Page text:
Erdoğan has been reelected as President. The opposition of a fragmented structure, imitating the AKP of 2002 and seeking to come to power by embracing the “wind” of the West, suffered defeat and fell into great turmoil.
The country continues to grapple with a severe economic and social crisis. Rising prices, declining purchasing power and housing problem are making life more difficult.
Meanwhile, the security threat posed by millions of Syrian, Afghan, Pakistani, and various other refugees persists. In terms of foreign policy, the question looms large: How long can Türkiye maintain the “balance policy” between the West and the East, in the narrowing gray area following the war in Ukraine.
So, what path will Erdoğan take in foreign policy in his new term to address the ongoing problems?
Orientation of the new “Cabinet”
Erdoğan’s newly announced the Cabinet after the elections provides clues about the path he will take. The statement made by Mehmet Şimşek who took over the helm of the economy, is significant in understanding the new direction: “Türkiye has no choice but to return to a rational ground in the economy”.
Considering Şimşek’s background (a graduate of Exeter University, previously served as an economist at the US Embassy in Türkiye) and his actions during his tenure as a minister between 2009 and 2015, we can say that the AKP has once again turned its economic course towards the West. “The immutable rule” suggests that fully turning towards the Western-centric economic world requires reaching an agreement with the US.
The appointment of former National Intelligence Service (MİT) Chief Hakan Fidan as Minister of Foreign Affairs can also be read within this “immutable rule.”
In his new role, it seems likely that Fidan will pursue a policy in harmony with the US, which is compatible with the new economic course.
The Türkiye-US-Russia triangle
The United States will continue its moves to break relations between Türkiye and Russia.
The question is, how will the AKP try to soften these moves within the framework of its policy of balance, without damaging relations with the United States?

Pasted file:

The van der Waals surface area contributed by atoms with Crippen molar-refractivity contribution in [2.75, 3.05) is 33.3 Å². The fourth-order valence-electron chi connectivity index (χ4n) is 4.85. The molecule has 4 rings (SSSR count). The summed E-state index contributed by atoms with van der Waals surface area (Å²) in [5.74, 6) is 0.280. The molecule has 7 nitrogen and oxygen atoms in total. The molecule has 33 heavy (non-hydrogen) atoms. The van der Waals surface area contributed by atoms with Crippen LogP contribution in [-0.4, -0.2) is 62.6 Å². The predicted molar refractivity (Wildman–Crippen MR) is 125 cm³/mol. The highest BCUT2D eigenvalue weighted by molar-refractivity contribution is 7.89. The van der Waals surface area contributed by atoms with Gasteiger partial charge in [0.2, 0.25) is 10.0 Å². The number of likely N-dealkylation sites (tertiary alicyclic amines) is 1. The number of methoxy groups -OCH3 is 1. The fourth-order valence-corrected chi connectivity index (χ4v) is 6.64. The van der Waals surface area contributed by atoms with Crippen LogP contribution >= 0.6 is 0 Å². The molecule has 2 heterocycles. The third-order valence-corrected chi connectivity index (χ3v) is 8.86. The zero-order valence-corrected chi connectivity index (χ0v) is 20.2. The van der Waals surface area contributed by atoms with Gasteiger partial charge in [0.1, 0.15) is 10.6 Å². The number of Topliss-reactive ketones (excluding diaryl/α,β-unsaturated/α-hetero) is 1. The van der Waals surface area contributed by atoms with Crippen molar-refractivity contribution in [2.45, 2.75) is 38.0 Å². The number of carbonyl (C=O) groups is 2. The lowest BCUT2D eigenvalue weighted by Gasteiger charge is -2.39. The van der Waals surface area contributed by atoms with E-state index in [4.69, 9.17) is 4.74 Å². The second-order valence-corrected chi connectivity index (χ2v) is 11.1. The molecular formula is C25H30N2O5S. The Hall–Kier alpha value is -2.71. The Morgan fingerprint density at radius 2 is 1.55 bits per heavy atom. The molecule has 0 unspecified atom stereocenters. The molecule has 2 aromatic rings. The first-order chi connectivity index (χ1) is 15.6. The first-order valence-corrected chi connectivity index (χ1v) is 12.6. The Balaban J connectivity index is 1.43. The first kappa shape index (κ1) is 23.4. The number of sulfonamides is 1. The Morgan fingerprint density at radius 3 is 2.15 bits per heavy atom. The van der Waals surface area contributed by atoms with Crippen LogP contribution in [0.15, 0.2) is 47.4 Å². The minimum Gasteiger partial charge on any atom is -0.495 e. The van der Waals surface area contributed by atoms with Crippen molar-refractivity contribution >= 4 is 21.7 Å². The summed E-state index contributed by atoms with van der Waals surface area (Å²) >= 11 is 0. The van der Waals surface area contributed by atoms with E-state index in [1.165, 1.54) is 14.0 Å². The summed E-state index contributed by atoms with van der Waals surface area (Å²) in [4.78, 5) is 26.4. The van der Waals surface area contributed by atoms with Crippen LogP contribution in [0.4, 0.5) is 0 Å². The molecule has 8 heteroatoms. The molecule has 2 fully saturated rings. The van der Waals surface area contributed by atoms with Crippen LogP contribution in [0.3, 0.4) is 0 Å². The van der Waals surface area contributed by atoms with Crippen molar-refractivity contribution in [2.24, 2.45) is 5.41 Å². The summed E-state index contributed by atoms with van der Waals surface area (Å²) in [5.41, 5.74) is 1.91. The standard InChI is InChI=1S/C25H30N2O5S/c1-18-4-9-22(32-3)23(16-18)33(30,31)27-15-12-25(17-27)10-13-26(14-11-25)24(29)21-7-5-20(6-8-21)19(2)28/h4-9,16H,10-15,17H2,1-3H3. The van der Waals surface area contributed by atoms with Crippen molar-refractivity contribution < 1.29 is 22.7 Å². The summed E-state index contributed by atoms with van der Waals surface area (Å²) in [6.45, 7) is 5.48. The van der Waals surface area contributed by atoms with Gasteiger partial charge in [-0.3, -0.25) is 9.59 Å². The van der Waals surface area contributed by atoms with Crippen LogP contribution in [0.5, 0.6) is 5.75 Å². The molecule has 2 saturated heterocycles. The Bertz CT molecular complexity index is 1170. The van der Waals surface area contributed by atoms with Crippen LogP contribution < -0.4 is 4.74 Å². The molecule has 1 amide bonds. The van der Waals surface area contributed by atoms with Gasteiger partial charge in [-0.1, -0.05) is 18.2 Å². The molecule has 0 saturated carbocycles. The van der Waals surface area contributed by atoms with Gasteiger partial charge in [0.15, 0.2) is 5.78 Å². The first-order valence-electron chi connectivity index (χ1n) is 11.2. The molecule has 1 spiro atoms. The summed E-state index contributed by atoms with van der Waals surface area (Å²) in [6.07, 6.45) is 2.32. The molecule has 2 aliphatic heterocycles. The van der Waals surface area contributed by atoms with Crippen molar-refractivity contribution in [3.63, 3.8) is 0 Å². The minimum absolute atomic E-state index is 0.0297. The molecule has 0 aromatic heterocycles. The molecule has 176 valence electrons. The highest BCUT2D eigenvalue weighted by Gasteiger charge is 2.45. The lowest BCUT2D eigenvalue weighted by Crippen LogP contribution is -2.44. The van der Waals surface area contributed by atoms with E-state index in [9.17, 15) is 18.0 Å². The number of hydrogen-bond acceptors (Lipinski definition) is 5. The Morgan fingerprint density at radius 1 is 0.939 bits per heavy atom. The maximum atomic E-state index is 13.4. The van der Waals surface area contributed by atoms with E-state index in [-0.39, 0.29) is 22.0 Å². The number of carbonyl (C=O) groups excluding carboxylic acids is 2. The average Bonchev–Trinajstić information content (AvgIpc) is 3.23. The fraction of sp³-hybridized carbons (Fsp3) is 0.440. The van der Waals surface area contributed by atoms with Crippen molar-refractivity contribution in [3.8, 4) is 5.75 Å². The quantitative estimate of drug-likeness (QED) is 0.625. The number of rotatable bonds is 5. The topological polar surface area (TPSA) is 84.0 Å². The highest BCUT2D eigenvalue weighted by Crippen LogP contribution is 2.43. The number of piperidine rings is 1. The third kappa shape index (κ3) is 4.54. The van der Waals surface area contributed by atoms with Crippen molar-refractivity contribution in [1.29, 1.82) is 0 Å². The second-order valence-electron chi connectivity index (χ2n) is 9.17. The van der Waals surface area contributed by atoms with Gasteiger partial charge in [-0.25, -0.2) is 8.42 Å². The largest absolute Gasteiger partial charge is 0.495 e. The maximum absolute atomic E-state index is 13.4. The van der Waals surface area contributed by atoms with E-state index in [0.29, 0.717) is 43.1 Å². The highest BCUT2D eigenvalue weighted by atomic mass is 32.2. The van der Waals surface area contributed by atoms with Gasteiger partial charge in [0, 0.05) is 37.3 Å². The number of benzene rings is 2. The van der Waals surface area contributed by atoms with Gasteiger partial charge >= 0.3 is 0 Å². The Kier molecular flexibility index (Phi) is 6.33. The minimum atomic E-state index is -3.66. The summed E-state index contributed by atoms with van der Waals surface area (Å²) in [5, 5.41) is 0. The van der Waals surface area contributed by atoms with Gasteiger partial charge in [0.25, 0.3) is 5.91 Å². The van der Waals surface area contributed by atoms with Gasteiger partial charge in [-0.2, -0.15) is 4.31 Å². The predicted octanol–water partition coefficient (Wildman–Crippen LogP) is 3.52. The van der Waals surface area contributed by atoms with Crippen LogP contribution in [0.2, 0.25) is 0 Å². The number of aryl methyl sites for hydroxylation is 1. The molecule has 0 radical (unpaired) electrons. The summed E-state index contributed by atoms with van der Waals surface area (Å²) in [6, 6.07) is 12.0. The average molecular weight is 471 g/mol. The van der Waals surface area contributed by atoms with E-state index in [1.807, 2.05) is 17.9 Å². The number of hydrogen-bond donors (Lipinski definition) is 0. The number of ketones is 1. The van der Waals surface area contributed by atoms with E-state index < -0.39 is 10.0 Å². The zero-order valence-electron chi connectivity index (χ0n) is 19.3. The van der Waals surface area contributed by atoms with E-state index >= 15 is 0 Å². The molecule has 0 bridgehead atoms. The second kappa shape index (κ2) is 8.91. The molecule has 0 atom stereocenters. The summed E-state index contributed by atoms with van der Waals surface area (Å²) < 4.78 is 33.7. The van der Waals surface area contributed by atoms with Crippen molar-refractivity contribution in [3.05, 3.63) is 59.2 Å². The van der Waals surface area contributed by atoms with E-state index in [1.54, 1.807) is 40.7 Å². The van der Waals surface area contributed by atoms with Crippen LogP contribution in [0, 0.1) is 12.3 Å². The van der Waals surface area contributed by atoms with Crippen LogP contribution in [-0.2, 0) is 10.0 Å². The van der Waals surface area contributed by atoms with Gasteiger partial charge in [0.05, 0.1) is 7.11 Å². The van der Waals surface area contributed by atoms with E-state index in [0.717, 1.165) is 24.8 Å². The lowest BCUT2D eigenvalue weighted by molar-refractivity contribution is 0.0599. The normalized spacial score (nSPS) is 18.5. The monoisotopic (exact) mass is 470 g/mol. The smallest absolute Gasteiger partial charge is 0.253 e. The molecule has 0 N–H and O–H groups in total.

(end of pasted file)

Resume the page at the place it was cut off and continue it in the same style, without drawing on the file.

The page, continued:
Given the collaborations between Türkiye and Russia, particularly in terms of economy and energy, it is highly unlikely for Ankara to suddenly make a U-turn towards the West and participate the sanctions on Russia.
However, it can be expected that existing collaborations with Moscow will be maintained while slowing down the progress. In such a scenario, obstacles may arise in the Russia-mediated normalization process between Türkiye and Syria, and the question of the refugee issue in Türkiye may come into play.
With regard to the statelet in northern Syria, attempted by the PKK/YPG with the US support, there is a possibility that US’s softening its rhetoric and actions in order to reach an agreement with Ankara.
However, considering its strategy in West Asia, it does not seem likely that the US will abandon this plan in the medium and long term.
The balance policy: How far?
The AKP calls its approach a “balance policy.”
With this policy, relations with Russia have been developed despite being a NATO member.
Similarly, despite ongoing relations with Eastern countries, a definitive break with the West has been avoided.
Of course, it is not only Türkiye’s internal dynamics or Ankara’s choices to determine which side of the scale, the West or the East, will outweigh in that balance policy. In this respect, it could be argued that Erdoğan’s government will take position pragmatically according to the course of the arm wrestling between the West and the East.
The general course of the world, the arm wrestling between the West and the East over Ukraine, will also influence Türkiye’s new orientations.
In this respect, it could be argued that Erdoğan’s government will take position pragmatically according to the course of the arm wrestling. But there is an undeniable fact that global dynamics have narrowed the ground on which this pragmatic and flexible policy of “balance” can be implemented…
The time to choose sides is coming…